While inflammation is the catalyst for a host of health problems, it’s not always a bad thing. On a basic level, inflammation is basically just your body’s attempt to protect itself, to help it remove harmful toxins, so it can heal itself. Wounds and infections and injuries wouldn’t be able to heal themselves without inflammation. This is also part of the reason there’s a movement in the health field that says icing an injury can be counterproductive, as swelling and inflammation is a natural and necessary part of the healing process.
But for now we’re going to talk about the ‘bad inflammation,’ and a surprising influence on it.
Generally, the advice given to reduce inflammation is diet-based: Avoid inflammatory foods like highly-refined carbohydrates and sugar, and eat more foods that combat inflammation, such as healthy fats like olive oil and nuts, fatty fish and leafy green vegetables.
Although this is a great place to start, there’s another piece of the puzzle that is proving to affect chronic inflammation: Your emotional health.
In short, your emotional well-being is linked to physical inflammation in your body!
A study, published in the journal Emotion (http://www.apa.org/pubs/journals/releases/emo-emo0000343.pdf), discovered those who report experiencing more positive emotions have lower levels of inflammation.
The study included 175 participants between the ages of 40 and 65, who keep a log of their emotions for 30 days. They were asked to report on moments they felt emotions such as excited, proud, cheerful, as well as irritable, sluggish or upset. Six months after the study, the participants had their blood samples taken and were tested for markers of inflammation.
The results were pretty astonishing: Those who experienced a diverse range of positive emotions (not just happiness, but a diverse range of feelings) such as interested, determined, amused, inspired, proud, strong, happy, relaxed, at ease and calm, had significantly lower levels of inflammation than those who experienced more negative emotions. This was even true after researchers accounted for the participant’s body mass index and other medical conditions.
More evidence of the latter can be found in this article published this year in Social Science and Medicine (https://www.semanticscholar.org/paper/Positive-emotional-well-being%2C-health-Behaviors%2C-by-Ironson-Banerjee/6d1564fd86fb1279fb4c3328ab50d277a48e2463). Researchers discovered a link between emotional well-being and C-Reactive Protein (CRP), an inflammatory biomarker linked to cardiovascular and other diseases.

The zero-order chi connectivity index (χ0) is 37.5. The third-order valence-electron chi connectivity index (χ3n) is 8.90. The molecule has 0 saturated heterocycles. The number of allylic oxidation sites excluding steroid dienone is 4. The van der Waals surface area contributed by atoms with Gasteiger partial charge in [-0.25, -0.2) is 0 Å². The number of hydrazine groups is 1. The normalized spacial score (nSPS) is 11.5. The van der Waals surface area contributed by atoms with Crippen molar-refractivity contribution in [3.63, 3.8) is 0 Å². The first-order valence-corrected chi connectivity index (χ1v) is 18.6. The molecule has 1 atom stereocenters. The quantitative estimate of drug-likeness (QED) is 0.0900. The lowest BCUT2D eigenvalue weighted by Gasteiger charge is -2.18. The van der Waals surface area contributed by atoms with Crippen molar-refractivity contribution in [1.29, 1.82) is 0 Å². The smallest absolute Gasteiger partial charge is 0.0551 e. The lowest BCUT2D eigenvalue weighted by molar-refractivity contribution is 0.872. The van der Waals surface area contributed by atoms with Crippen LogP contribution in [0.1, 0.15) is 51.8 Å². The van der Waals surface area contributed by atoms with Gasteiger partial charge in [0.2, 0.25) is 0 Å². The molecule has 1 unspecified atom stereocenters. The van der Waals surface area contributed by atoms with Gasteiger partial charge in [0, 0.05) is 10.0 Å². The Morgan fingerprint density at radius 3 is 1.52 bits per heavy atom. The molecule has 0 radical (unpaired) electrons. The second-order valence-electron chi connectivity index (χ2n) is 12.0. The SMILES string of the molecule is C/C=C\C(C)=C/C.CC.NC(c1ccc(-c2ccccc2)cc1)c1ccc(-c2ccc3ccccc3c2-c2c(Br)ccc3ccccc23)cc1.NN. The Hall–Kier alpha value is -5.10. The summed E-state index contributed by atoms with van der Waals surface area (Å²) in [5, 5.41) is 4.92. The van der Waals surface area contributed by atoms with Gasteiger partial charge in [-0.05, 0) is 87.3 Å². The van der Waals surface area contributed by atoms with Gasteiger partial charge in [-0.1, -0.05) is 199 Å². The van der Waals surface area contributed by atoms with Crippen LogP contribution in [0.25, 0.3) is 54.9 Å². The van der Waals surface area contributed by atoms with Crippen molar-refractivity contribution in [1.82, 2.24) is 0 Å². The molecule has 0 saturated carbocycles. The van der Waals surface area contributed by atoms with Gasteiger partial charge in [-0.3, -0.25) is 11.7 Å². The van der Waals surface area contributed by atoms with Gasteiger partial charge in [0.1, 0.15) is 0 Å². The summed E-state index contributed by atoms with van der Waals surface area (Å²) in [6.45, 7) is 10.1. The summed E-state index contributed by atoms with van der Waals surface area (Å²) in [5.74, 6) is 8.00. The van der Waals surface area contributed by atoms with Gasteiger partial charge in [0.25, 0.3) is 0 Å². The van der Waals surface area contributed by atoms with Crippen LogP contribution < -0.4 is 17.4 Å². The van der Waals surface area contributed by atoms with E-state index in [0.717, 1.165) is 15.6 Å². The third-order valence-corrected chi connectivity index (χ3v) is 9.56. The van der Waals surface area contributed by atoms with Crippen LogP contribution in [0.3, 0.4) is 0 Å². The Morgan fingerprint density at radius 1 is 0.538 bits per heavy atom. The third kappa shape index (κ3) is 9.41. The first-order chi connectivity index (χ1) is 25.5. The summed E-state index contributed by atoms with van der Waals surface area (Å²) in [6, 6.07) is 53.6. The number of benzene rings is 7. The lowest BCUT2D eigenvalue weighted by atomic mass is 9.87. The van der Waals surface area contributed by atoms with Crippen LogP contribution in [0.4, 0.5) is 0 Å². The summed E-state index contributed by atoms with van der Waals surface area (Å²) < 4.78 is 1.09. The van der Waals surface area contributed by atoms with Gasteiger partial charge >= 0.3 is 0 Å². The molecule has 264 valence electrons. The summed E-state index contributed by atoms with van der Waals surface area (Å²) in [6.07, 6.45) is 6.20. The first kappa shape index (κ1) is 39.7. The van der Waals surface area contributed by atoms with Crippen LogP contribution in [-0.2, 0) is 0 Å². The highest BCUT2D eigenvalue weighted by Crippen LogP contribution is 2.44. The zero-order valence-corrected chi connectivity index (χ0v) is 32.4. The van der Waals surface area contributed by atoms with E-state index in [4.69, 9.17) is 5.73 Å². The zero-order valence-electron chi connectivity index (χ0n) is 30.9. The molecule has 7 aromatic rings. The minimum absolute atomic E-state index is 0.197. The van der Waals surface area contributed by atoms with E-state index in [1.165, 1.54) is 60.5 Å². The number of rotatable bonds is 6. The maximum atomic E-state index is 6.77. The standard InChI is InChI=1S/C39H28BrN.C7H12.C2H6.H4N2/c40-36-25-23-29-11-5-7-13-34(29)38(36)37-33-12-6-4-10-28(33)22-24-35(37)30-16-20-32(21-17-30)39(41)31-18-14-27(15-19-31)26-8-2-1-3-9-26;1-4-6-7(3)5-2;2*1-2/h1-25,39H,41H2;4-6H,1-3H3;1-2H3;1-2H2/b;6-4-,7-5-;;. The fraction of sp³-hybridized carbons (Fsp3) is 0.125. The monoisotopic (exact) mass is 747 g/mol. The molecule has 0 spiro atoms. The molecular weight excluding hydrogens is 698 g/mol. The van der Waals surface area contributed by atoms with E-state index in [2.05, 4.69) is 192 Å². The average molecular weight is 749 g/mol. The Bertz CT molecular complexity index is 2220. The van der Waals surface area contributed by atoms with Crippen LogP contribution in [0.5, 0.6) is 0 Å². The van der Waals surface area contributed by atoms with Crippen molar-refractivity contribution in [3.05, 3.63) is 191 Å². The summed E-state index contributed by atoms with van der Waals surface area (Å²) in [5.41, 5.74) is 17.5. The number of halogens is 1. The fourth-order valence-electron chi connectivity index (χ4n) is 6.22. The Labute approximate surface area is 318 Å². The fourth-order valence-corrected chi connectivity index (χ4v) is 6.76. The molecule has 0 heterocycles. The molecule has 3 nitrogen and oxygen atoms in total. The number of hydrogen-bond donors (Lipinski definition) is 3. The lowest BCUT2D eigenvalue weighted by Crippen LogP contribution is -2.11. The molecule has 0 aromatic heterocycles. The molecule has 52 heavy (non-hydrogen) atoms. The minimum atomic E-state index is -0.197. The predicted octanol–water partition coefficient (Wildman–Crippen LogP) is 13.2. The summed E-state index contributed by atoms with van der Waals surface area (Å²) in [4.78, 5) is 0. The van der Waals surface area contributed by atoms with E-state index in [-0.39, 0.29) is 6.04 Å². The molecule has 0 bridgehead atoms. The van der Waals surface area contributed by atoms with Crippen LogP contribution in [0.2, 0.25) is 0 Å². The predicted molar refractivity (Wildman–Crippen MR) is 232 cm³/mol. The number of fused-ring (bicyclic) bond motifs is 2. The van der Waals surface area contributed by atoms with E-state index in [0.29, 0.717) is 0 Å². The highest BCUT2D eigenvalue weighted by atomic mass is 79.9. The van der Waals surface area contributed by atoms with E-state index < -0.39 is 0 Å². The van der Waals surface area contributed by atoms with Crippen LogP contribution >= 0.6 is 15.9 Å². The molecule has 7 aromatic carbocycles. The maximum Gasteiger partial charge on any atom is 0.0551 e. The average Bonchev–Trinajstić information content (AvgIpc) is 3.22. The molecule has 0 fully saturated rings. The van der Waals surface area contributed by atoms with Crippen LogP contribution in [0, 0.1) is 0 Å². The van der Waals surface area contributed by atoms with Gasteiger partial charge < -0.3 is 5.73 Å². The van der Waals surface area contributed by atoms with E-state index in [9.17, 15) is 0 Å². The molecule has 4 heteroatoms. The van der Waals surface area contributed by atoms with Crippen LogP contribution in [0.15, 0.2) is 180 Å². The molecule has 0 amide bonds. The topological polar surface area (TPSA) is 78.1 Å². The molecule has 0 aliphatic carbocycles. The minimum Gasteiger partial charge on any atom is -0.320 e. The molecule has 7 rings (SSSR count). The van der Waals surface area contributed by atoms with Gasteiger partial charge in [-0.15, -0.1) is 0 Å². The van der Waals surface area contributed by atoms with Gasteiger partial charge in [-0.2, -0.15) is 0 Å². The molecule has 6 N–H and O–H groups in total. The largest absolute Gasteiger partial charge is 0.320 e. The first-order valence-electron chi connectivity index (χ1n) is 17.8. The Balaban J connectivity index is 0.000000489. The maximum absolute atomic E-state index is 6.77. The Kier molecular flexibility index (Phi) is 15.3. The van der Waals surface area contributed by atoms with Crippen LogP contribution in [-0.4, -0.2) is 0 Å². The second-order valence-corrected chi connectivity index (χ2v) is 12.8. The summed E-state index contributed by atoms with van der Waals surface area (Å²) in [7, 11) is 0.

The results here: Emotional well-being and life satisfaction significantly affect CRP—low life satisfaction led to chronically elevated CRP levels— even after the researchers controlled for demographics and depression.
Five other non-diet related tips you likely aren’t aware of to help you reduce chronic inflammation include:
5. Chronic Dehydration
There’s an actual condition of being chronically dehydrated. Many people suffer from it and don’t know it.
Without enough water, your detoxification systems can’t work effectively, so you wind up with toxins in your body, meaning your immune system has to work overtime to flush out the toxins and the inflammatory response in your body never gets to shut off.
4. Bad Breathers
What do you mean bad breathing?
Yeah, it’s a thing.
Some people don’t breathe enough or don’t breathe deeply enough, and this builds inflammation in your body. There are tons of breathing programs out there, including the Wim Hof Method, which trains you how to saturate your body with oxygen to essentially make you a disease-fighting, anti-inflammatory god or goddess. Check out more here: (https://www.wimhofmethod.com/)
3. Too much Exercise!
2. Vitamin D
While this is easy in the summer, it’s harder in the winter. There’s a reason doctors recommend giving Vitamin D supplements to babies even. Essentially, one of its roles is as an immune system modulator, so it’s very very important to be getting enough Vitamin D at all times of the year. Prioritize this one. It’s an easy one to accomplish.
You’re going to love this one!
This 2010 research (https://www.cedars-sinai.org/newsroom/adults-demonstrate-modified-immune-response-after-receiving-massage-cedars-sinai-researchers-show/) suggests that a 45-minute massage can help reduce pro-inflammatory cytokines in your body.
If you’re hesitant to spend money on a massage, it might be time to reconsider…At the very least, it will help make you feel relaxed and calm, two emotions that, according to the research noted above, help reduce unwanted inflammation.